James Gwartney
Spring, 1994
Department of Economics

Scope of the Course

This course applies the tools of economics to the public sector and the conduct of fiscal policy. The proper functions of government from the viewpoint of economic efficiency will be analyzed. In addition, modern public choice theory concerning the nature and operation of democratic representative governments will be presented. Other topics covered in the course include principles of taxation, the conduct of fiscal policy, federalism, and constitutional economics. The course is intended to give the student a foundation for more advanced studies and research in the fields of government operations and public finance.

The readings are of varying difficult so that the major topics of the course will be accessible to a broad range of students. In several cases, both intermediate and advanced readings will be use to deal with the major topics. The primary text for the course will be Public Finance by David Hyman. Several readings from a more advanced text, Public Finance: Revenues and Expenditures in a Democratic Society by Richard E. Wagner will also be included. Additional readings will be used to supplement and enrich the major topics of. the course.

Students will be required to write a short (l0 to 15 pages) paper on one of the major topics of the class. This paper is intended to help students develop writing and research skills that will be utilized more intensely during the third trimester. A list of approved topics will be supplied to students early in the term. If a student prefers to write on an alternative topic related to this course, they may do so with the permission of the instructor. There will be two exams in the course: a mid-term and a final. The paper and the mid-term exam will each count 30 percent of the student's grade and the final exam will count 40 percent.

I. The Economic Role of the State
A. Protective Function
B. Productive Function
1. Public goods
2. Externalities
3. Competition
C. Distribution of income

l. David N. Hyman, Public Finance; Chaps. 2-4
2. Richard E. Wagner, Public Finance, Chap. 2
3. Rubin, Paul H. "Why is the Common Law Efficient?'' Journal of Legal Studies 6, No. 1, pp. 51-63.
4. Staaf, Robert and Louis DeAlessi. "The Common Law Process: Efficiency or Order?" Constitutional Political Economy 2, No. 1, pp. 107-126.

II. The Economics of Collective Decision-making
A. Voting Models
B. Models of Representative Government
C. Logrolling and Bureaucracy
D. Economics of Government Failure

l. Hyman, Ch. 5 "Public Choice and the Political Process"
2. Wagner, Part II "Public Choice in Democratic Regimes" (chaps.4-7)
3. James Gwartney and Richard Wagner, "Public Choice and the Conduct of Representative Government" in Gwartney and Wagner, Public Choice and Constitutional Economics.
4. Peacock, Alan. Public Choice Analysis. Cambridge: Cambridge University Press, 1992.
5. Black, Duncan. The Theory of Committees and Elections. Cambridge: Cambridge University Press, 1958.
6. Downs, Anthony. An Economic Theory of Democracy. New York: Harper and Row, 1957.
7. Tullock, Gordon. "The Welfare Costs of Tariffs, Monopolies, and Theft." Western Economic Journal 5, pp. 224-232.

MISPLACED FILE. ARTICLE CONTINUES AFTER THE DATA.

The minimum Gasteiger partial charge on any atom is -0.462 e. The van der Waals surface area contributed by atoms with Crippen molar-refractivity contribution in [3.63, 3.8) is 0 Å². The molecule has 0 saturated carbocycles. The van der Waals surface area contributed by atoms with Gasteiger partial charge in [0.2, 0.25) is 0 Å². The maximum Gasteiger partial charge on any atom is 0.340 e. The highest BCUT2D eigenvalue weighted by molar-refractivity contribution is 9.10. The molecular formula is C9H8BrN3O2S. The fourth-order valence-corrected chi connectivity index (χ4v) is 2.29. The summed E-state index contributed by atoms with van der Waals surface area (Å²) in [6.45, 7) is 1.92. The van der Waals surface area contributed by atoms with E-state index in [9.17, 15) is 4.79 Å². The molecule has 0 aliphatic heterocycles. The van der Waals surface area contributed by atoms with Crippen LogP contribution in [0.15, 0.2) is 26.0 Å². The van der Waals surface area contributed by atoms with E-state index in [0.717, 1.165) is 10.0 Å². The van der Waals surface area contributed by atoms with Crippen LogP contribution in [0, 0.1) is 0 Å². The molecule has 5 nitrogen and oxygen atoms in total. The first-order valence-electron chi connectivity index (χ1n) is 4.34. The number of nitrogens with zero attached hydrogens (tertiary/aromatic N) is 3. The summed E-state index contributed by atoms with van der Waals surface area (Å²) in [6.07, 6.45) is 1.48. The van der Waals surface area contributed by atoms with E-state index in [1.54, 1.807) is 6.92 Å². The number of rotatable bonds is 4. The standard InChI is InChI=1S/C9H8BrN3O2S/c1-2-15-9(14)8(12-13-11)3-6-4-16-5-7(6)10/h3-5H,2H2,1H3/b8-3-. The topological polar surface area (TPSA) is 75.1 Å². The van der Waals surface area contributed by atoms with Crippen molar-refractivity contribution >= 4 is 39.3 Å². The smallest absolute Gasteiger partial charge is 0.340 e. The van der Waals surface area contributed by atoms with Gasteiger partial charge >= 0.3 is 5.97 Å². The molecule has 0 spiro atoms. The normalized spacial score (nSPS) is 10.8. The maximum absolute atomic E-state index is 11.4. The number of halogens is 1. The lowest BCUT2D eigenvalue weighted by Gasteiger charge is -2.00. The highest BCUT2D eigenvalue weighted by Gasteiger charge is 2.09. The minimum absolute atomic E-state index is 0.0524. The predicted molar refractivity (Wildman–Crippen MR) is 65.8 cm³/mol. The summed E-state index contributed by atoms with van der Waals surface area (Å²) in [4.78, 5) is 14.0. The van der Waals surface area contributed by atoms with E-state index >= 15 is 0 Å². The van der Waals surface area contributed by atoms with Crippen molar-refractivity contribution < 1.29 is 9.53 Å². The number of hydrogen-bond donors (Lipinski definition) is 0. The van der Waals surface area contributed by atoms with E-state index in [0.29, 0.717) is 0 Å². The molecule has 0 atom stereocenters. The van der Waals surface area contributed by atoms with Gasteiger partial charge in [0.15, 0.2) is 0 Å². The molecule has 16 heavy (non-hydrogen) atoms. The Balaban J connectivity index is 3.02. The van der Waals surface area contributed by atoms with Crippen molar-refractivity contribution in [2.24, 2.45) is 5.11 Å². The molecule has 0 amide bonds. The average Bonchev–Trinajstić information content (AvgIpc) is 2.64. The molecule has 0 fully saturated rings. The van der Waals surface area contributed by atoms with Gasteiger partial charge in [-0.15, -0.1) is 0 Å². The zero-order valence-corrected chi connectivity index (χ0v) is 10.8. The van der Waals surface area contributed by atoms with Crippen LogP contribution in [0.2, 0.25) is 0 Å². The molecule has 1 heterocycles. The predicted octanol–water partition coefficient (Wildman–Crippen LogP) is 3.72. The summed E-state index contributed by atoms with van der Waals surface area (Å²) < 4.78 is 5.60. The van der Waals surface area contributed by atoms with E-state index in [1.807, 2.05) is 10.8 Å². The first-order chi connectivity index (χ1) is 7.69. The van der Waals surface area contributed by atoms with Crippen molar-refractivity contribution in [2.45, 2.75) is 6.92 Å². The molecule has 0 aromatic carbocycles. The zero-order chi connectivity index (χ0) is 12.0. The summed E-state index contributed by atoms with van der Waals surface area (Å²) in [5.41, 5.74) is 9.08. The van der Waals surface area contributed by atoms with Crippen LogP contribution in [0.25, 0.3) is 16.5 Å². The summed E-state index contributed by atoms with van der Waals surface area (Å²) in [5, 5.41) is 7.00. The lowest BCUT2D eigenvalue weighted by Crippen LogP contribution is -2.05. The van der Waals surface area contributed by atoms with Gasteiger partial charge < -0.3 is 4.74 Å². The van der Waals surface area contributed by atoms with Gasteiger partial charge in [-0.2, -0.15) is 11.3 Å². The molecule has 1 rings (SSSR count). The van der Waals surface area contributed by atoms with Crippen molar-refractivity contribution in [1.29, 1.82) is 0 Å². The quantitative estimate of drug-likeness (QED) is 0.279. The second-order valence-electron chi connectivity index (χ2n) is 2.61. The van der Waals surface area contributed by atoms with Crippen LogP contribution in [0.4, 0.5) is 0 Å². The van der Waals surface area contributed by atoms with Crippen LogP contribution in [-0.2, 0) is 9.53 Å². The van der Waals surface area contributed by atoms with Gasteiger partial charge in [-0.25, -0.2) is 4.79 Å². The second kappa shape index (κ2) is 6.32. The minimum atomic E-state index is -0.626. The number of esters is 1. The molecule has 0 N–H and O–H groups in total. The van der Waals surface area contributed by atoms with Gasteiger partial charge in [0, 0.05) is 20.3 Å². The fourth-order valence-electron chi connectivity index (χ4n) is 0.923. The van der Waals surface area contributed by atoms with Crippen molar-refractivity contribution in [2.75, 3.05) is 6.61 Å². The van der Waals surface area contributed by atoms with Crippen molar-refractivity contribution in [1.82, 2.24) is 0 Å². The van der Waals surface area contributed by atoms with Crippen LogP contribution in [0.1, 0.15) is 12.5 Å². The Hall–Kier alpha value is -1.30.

8. Tullock, G. "The Transitional Gains Trap." Bell Journal of Economics 6, pp. 671-678.

III. Methods of Financing Government
A. Principles of Taxation
B. Taxation of Personal Income
C. Taxation of Corporate Income
D. Taxation of Consumption and Employment
E. User Charges

1. Hyman, Chaps.10 and 11 and Chaps. 13-17
2. Wagner, Chap. 8
3. Knut Wicksell, "A New Principle of Just Taxation" Chap. 5 in Gwartney and Wagner
4. Stiglitz, Joseph E, and Michael J. Boskin. "Some Lessons From the New Public Finance." American Economic Review 67, pp. 295-301.

IV. Fiscal Policy
A. Alternative Theories of Fiscal Policy
B. The Political Economy of Budget Deficits
C. Fiscal Policy as a Stabilization Tool

1. Hyman, Chap. 12
2. Wagner, Chap. 13
3. David Weil, "Fiscal Policy" in The Fortune Encyclopedia of Economics edited by David Henderson
4. Kormendi, Roger C. "Government Debt, Government Spending, and Private Sector Behavior." American Economic Review 73, No. 5, pp. 994-1010.
5. Feldstein, Martin. "The Effects of Fiscal Policies When Incomes Are Uncertain: A Contradiction to Ricardian Equivalence." American Economic Review 78, No. 1, pp. 14-23.
6. Cukierman, Alex, and Allan H. Meltzer. "A Political Theory of Government Debt and Deficits in a Neo-Ricardian Framework." American Economic Review 79, No. 4, pp. 713-732.

V. Federalism and Constitutional Economics
A. The Economics of Decentralized Government
B. Is There a Case for an Economic Constitution?

1. Hyman, Chap. 18
2. Gwartney and Wagner, "Pubiic Choice and Constitutional Order", in Public Choice and Constitutional Economics
3. Robert Bish, "Federalism: A Market Economics Perspective" in Public Choice and Constitutional Economics
4. Pilon, Roger. "Freedom, Responsibility, and the Constitution: On Recovering Our Founding Principles."
5. Sunstein, Cass R. "Constitutionalism Prosperity, Democracy: Transition in Eastern Europe." Constitutional Political Economy, No. 3, 1991 .
6. Buchanan, James M. "The Domain of Constitutional Economics." Constitutional Political Economy 1, No. 1, Winter 1990, pp. 1-18.
7. Buchanan, J.M. and Gordon Tullock. The Calculus of Consent. Ann Arbor: University of Michigan Press, 1962.
8. Tiebout, Charles M. "A Pure Theory of Expenditures." Journal of Political Economy 64, pp. 416-424

CRC-Curriculum Resource Center
CEU Budapest, Hungary
Modified: May, 1996


Back to the Economics Syllabi List Back to the Syllabi Collection

Back to the CRC Homepage Back to the CEU Homepage